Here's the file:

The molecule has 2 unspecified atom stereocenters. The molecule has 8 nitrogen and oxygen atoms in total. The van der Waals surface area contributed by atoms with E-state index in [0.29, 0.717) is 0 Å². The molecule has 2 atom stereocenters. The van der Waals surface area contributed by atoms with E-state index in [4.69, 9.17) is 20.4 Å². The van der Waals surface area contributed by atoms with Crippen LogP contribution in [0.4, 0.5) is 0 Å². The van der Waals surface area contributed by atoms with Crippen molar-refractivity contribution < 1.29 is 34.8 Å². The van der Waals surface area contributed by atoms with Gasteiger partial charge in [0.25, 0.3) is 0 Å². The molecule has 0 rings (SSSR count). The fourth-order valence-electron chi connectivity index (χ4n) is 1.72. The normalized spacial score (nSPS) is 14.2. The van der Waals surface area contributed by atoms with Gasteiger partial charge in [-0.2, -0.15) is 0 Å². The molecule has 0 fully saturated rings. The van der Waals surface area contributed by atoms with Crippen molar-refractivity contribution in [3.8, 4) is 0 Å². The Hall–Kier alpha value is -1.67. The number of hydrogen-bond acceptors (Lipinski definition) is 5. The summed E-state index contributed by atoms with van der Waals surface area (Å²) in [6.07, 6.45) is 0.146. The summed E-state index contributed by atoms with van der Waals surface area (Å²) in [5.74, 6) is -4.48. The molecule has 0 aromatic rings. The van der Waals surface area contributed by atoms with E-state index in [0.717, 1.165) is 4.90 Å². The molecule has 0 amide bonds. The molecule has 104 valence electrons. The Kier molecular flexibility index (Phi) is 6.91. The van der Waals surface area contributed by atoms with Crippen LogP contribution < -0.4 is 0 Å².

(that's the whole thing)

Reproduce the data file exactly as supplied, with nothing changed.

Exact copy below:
The molecule has 2 unspecified atom stereocenters. The molecule has 8 nitrogen and oxygen atoms in total. The van der Waals surface area contributed by atoms with E-state index in [0.29, 0.717) is 0 Å². The molecule has 2 atom stereocenters. The van der Waals surface area contributed by atoms with E-state index in [4.69, 9.17) is 20.4 Å². The van der Waals surface area contributed by atoms with Crippen LogP contribution in [0.4, 0.5) is 0 Å². The van der Waals surface area contributed by atoms with Crippen molar-refractivity contribution < 1.29 is 34.8 Å². The van der Waals surface area contributed by atoms with Gasteiger partial charge in [0.25, 0.3) is 0 Å². The molecule has 0 rings (SSSR count). The fourth-order valence-electron chi connectivity index (χ4n) is 1.72. The normalized spacial score (nSPS) is 14.2. The van der Waals surface area contributed by atoms with Gasteiger partial charge in [-0.2, -0.15) is 0 Å². The molecule has 0 fully saturated rings. The van der Waals surface area contributed by atoms with Crippen molar-refractivity contribution in [3.8, 4) is 0 Å². The Hall–Kier alpha value is -1.67. The number of hydrogen-bond acceptors (Lipinski definition) is 5. The summed E-state index contributed by atoms with van der Waals surface area (Å²) in [6.07, 6.45) is 0.146. The summed E-state index contributed by atoms with van der Waals surface area (Å²) in [5.74, 6) is -4.48. The molecule has 0 aromatic rings. The van der Waals surface area contributed by atoms with E-state index in [0.717, 1.165) is 4.90 Å². The molecule has 0 amide bonds. The molecule has 104 valence electrons. The Kier molecular flexibility index (Phi) is 6.91. The van der Waals surface area contributed by atoms with Crippen LogP contribution < -0.4 is 0 Å².